When Walt Disney World announced that it would be replacing its long-running fireworks show, "Wishes" with a new show, my first thought was, "Thank God". I've always had an issue with the Walt Disney World fireworks' focus on Disney movies rather than the park they're celebrating, having been spoiled by Disneyland's "Remember...Dreams Come True" fireworks for years. "Wishes" had always felt like it needed the same update, however, when Disney World livestreamed its new show, "Happily Ever After" I found myself missing "Wishes" within two minutes.
I didn't mind the new song so much, since every Disney fireworks show is accompanied by its own cheesy, uplifting ballad. It was what followed that irked me. Don't get me wrong, I was thrilled when Tiana appeared on the castle, since she rarely gets the attention she deserves, and I couldn't stop smiling when Moana got her own shell-shaped fireworks, but the new show is essentially just a montage of scenes and characters projected on the castle without any rhyme or reason.
It felt a bit like Disneyland Paris' fireworks, which rely heavily on the spectacle of the water fountains beside the castle and frankly low-quality projections on the castle. The issue here, though, was that I loved Disneyland Paris' fireworks because they still told a story. The fireworks followed Peter Pan and his shadow through scenes from other Disney movies, making for an endearing spectacular I wouldn't mind watching again. "Happily Ever After," though, provides no such pay-off. Most of Disney's fireworks tell a story or carry a message, whether that is that wishes can come true or to continue dreaming, but "Happily Ever After" seemed to lose its moral within a minute or so, falling back on projections and a slew of "I Want" songs without giving any of them any real explanation.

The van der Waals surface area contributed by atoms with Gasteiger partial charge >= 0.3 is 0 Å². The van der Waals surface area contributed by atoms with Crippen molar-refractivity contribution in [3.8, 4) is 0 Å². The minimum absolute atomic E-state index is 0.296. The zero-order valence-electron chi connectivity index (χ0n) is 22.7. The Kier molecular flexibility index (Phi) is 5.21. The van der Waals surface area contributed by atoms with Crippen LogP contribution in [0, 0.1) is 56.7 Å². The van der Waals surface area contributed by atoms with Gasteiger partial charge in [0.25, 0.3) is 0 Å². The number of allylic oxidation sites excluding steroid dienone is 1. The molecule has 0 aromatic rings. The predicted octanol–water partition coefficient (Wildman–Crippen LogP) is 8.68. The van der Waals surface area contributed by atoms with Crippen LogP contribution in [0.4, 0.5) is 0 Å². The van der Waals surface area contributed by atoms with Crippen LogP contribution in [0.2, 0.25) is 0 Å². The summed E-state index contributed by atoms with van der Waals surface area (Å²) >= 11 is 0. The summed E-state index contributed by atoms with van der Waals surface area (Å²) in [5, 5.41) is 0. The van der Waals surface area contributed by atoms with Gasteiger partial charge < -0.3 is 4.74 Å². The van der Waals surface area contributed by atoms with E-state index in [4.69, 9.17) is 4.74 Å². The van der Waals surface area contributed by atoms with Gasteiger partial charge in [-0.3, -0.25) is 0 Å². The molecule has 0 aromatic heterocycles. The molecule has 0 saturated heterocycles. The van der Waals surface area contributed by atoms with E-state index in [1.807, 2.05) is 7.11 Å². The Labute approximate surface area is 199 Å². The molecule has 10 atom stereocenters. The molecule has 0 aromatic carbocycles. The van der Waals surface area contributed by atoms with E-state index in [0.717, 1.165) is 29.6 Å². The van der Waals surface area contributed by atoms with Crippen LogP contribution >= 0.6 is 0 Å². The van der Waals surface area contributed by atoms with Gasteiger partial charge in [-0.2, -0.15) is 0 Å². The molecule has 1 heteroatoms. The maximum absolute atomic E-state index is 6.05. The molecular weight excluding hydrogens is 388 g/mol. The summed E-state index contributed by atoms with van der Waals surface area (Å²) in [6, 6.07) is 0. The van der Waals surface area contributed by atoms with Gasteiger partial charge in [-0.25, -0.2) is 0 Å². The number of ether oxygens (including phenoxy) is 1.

The Paris of "Ratatouille" appears during "Part of Your World," followed by a "Love is an Open Door" cover by someone who couldn't quite hit the high notes and a handful of other pop covers of classic Disney songs accompanied by a few scattered fireworks that seemed like they were trying not to infringe on the projections beneath them. The show has its moments, like the "Pirates of the Caribbean" section or the effects that make the castle seem to move, but overall it feels more like a light and projection show featuring fireworks rather than a fireworks show featuring projections.
To remedy this, I feel like this show could take a few notes from Disneyland's newly updated "Remember...Dreams Come True" fireworks. This show's return to the park earlier this year still showcased its fireworks, but combined those fireworks with projections on the castle that were added simply for some modern color. Your attention during "Remember" should be on the sky, so characters never appear on the castle and the projections rarely distract from the light show above. This difference between the two shows may be inherent to the parks themselves, since Disneyland is far more nostalgic while Disney World is more focused on indulging in modern technology and the newest Disney properties. Still, Disney World could use some of that nostalgia once in a while, and the new fireworks show would have been the ideal place to introduce it.